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dc.contributor.authorNoble, D.
dc.contributor.authorHarrison, K.
dc.contributor.authorShelley, L. E. A.
dc.contributor.authorBates, A. M.
dc.contributor.authorBailey, J. E.
dc.contributor.authorWilson, M. Z.
dc.contributor.authorRomanchikova, M.
dc.contributor.authorThomas, S. J.
dc.contributor.authorHoole, A.
dc.contributor.authorJadon, R.
dc.contributor.authorBarnett, G. C.
dc.contributor.authorBenson, R. J.
dc.contributor.authorJefferies, S. J.
dc.contributor.authorBurnet, Neil G
dc.contributor.authorJena, R.
dc.date.accessioned2021-07-28T12:41:47Z
dc.date.available2021-07-28T12:41:47Z
dc.date.issued2020en
dc.identifier.citationNoble D, Harrison K, Shelley LEA, Bates AM, Bailey JE, Wilson MZ, et al. PO-0793: Does delivered OAR dose improve prediction of late toxicity in head & neck cancer patients? Radiotherapy and Oncology . 2020 Nov;152:S430–1.en
dc.identifier.urihttp://hdl.handle.net/10541/624203
dc.description.abstractPurpose or Objective Delivered radiation dose to H&N OARs (DA) may be different from planned dose (DP), and adapting treatment plans mid-treatment can correct for this. However, few studies directly assess whether ART improves clinical outcomes, and None link delivered OAR dose to side effects. The purpose of this study was to establish whether planned or delivered OAR dose better predicts toxicity events, thereby providing clinical data to support ART in HNC. Material and Methods 198 HNC patients were treated with standard protocols on TomoTherapy units with daily MVCT-IG. Toxicity data were prospectively collected at baseline and 12 months. OARs manually segmented on planning CT scans were: bilateral parotid and submandibular glands, superior and middle pharyngeal constrictor muscles, supraglottic larynx and oral cavity. Contours were propagated to daily MVCTs with a specifically trained and validated open source DIR algorithm (Elastix). Daily dose was calculated with an inhouse ray-tracing algorithm (CheckTomo), and accumulated to estimate delivered DVH. Planned dose was recalculated with CheckTomo for direct comparison. Toxicity data for the following endpoints were binarised for analysis: CTCAEv4.03 – xerostomia, salivary duct inflammation and dysphagia, EORTC H&N35 - dry mouth (Q41), sticky saliva (Q42), taste disturbance (Q44), LENT/SOM – xerostomia subjective, xerostomia management. Forward stepwise variable selection by likelihood ratio fed statistically significant baseline and mean OAR DP variables (from univariate analysis) into logistic regression based multivariate NTCP models, which were internally validated/calibrated with 1000-fold bootstrapping and10-fold cross-validation. The process was repeated with mean OAR DA metrics, and DP and DAbased model performance was compared with Nagelkerke R2, -2 log-likelihood, discrimination slope (DS), and ROC curve AUC statistics. Conclusion All models were statistically significant predictors of toxicity. Interestingly, respective DA models had superior Nagelkerke R2 statistics for 6/8 endpoints, 6/8 ROC curve AUCs, and 8/8 discrimination slopes, but differences were minimal. This may be of interest for future NTCP model development, but supports the notion that dose deltas are clinically insignificant in most patients, and careful case selection is required for optimised ART.en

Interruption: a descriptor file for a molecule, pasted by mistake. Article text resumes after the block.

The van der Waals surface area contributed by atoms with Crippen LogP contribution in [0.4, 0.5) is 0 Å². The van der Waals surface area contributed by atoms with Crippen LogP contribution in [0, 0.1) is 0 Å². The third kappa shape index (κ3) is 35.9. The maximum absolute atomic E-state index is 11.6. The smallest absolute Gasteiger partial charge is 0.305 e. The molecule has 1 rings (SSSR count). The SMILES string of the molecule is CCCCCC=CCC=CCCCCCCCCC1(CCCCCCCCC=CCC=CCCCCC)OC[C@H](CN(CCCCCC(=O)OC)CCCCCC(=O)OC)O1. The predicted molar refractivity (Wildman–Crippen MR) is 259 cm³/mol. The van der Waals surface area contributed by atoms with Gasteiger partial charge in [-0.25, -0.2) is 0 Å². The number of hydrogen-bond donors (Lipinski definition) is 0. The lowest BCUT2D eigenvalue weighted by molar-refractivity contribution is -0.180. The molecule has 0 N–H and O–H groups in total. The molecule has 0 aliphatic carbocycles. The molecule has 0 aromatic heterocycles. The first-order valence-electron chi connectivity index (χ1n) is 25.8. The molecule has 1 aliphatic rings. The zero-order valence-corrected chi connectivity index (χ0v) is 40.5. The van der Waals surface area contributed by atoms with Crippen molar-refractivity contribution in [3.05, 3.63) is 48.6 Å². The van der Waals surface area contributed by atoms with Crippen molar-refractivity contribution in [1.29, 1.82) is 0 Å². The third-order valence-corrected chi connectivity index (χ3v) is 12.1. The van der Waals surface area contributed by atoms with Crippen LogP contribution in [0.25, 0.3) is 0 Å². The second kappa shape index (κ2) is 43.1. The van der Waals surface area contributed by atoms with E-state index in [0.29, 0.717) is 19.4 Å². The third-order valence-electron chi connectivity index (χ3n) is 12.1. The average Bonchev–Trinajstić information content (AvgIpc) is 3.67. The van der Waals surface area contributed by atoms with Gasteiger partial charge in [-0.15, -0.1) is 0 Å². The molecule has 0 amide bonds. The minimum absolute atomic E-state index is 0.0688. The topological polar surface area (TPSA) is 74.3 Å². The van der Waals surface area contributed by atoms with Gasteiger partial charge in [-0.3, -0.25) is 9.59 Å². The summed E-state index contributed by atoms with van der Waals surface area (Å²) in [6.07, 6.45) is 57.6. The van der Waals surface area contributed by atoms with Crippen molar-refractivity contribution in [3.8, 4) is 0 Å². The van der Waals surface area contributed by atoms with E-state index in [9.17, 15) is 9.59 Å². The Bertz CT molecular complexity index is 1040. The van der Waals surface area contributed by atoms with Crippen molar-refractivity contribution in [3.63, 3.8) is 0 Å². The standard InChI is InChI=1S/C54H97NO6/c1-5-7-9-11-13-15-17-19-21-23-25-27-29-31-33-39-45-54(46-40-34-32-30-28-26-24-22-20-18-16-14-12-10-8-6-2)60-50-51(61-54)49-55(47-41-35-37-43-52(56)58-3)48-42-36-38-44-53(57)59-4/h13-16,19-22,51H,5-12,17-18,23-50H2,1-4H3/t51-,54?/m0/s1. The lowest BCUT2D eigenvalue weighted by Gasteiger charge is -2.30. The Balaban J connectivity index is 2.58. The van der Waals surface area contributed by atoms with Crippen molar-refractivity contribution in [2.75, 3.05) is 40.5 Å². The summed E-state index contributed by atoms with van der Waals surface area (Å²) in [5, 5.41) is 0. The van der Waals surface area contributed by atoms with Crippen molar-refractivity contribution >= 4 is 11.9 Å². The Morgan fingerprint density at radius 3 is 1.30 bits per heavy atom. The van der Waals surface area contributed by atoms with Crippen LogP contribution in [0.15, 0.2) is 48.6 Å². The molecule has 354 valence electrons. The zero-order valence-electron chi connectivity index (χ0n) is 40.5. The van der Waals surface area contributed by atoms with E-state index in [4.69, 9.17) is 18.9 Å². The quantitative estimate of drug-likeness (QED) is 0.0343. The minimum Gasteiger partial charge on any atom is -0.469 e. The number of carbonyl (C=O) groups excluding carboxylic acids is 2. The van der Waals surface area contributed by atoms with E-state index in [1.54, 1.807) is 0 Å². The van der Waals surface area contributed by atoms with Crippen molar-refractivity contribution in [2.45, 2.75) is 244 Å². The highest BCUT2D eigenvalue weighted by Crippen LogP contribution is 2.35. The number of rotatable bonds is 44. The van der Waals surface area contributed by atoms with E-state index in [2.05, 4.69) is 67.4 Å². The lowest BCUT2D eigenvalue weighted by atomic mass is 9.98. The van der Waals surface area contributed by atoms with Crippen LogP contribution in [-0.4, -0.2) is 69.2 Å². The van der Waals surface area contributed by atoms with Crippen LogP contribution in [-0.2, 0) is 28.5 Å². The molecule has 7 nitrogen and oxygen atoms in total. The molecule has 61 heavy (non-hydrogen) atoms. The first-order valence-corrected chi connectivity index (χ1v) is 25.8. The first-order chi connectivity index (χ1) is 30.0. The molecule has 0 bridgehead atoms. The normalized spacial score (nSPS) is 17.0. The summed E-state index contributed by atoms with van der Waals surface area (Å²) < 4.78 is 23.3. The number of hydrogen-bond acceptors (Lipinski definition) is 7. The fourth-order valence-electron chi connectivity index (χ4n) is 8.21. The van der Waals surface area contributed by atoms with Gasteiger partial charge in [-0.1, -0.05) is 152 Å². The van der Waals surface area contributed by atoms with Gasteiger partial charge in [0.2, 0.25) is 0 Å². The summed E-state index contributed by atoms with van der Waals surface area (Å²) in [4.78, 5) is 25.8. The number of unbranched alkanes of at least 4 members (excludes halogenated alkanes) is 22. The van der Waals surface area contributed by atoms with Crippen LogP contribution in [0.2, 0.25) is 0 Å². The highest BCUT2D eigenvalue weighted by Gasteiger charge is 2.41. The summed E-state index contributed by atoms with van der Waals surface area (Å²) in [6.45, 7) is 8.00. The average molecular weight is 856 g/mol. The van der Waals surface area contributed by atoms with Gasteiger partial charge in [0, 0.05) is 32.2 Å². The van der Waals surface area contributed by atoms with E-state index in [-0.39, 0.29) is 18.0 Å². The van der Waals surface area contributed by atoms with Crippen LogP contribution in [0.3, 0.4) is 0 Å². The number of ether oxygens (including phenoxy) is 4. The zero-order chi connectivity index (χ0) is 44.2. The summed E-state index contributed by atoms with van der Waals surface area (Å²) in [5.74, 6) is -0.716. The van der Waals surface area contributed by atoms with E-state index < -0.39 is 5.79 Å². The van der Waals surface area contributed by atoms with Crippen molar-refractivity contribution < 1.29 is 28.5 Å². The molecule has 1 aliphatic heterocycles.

dc.language.isoenen
dc.titleDoes delivered OAR dose improve prediction of late toxicity in head & neck cancer patients?en
dc.typeMeetings and Proceedingsen
dc.contributor.departmentUniversity of Cambridge, Oncology, Cambridge,en
dc.identifier.journalRadiotherapy and Oncologyen
dc.description.noteen]


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